- Office of Governor Charlie Baker and Lt. Governor Karyn Polito
- Governor's Press Office
- Executive Office for Administration and Finance
Media Contact for Baker-Polito Administration Announces $109 Million in Direct Federal Aid for Four Communities
Governor's Press Office
BOSTON — The Baker-Polito Administration announced a total of $109 million in discretionary funding from the federal American Rescue Plan Act (ARPA) will be distributed today to Chelsea, Everett, Methuen and Randolph. These four communities were amongst the hardest hit by the COVID-19 pandemic, but due to shortcomings in the federal ARPA funding formula, were set to receive disproportionately smaller amounts of federal funding compared to other hard-hit communities.
“Our Administration committed additional funds to Chelsea, Everett, Methuen and Randolph to ensure all of the Commonwealth’s communities received the funding they deserved from the federal relief package,” said Governor Charlie Baker. “These four communities were disproportionately impacted by the virus, and this additional funding will support critical local COVID response and recovery efforts.”
“As the Commonwealth’s economy reopens, this funding will allow the four communities to make investments to recover from the pandemic,” said Lt. Governor Karyn Polito. “Our Administration was pleased to work directly with local officials in these communities to deliver this funding.”
The following amounts will be distributed to the communities today:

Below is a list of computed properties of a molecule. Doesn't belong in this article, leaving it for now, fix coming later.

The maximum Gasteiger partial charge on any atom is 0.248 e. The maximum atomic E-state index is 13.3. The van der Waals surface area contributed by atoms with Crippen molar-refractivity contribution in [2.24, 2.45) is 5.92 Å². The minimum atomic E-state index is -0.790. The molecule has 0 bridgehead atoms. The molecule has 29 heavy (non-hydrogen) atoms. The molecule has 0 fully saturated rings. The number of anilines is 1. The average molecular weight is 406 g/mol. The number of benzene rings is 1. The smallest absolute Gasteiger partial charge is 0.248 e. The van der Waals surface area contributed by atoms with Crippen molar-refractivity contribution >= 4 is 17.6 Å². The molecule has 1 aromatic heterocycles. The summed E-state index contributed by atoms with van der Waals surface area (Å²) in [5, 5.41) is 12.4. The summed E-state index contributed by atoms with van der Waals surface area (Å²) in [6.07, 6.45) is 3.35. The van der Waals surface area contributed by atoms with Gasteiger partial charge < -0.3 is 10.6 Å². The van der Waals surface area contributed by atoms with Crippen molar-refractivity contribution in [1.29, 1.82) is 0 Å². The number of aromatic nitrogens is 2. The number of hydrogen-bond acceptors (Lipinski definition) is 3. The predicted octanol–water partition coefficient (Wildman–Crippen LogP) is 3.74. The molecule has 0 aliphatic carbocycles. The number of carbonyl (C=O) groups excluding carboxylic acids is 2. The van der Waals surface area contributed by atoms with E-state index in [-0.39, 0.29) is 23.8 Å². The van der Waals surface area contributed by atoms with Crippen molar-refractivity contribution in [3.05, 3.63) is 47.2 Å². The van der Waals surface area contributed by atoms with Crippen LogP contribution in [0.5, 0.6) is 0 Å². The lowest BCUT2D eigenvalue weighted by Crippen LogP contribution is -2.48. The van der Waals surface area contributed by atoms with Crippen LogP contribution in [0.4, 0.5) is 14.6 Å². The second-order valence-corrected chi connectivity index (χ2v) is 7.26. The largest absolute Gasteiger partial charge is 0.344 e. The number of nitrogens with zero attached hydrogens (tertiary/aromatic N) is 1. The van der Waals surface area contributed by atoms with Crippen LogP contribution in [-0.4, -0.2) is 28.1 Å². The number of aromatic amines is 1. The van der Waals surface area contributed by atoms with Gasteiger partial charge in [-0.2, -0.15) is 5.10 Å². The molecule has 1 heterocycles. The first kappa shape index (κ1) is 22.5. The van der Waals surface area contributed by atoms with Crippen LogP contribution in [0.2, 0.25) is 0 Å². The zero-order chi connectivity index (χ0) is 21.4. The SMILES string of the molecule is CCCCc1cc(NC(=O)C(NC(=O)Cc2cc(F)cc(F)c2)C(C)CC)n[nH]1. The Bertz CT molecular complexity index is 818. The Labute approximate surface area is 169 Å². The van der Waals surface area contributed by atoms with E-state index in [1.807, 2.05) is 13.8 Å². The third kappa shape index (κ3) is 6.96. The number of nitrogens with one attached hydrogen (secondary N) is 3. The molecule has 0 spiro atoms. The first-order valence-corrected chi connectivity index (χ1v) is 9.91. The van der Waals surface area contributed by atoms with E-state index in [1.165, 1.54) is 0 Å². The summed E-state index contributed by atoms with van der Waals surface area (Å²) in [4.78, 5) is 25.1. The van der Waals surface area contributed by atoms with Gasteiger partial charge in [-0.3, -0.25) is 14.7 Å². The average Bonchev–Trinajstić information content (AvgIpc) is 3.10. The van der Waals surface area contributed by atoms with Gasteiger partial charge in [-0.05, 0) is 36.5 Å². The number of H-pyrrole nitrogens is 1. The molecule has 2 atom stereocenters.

- Chelsea $28.5 million
- Everett $33.3 million
- Methuen $26.3 million
- Randolph $21 million
ARPA allocated direct aid to some municipalities based on the federal Community Development Block Grant (CDBG) program formula, while assistance to other communities was allocated on a per-capita basis. The use of these two different allocation formulas created disparities in distributions among cities and towns, and Chelsea, Everett, Methuen and Randolph are the four designated hardest hit communities with disproportionately smaller levels of federal funding compared to other hardest hit communities. The Administration worked closely with key state and local stakeholders to determine the extent of the necessary additional resources given federal funding levels and local needs.
These four municipalities will be able to use this funding to support costs related to the COVID-19 pandemic, including direct response efforts, addressing negative economic impacts, replacing revenue lost during the pandemic, making investments in water, sewer, and broadband infrastructure, as well as other eligible expenditures.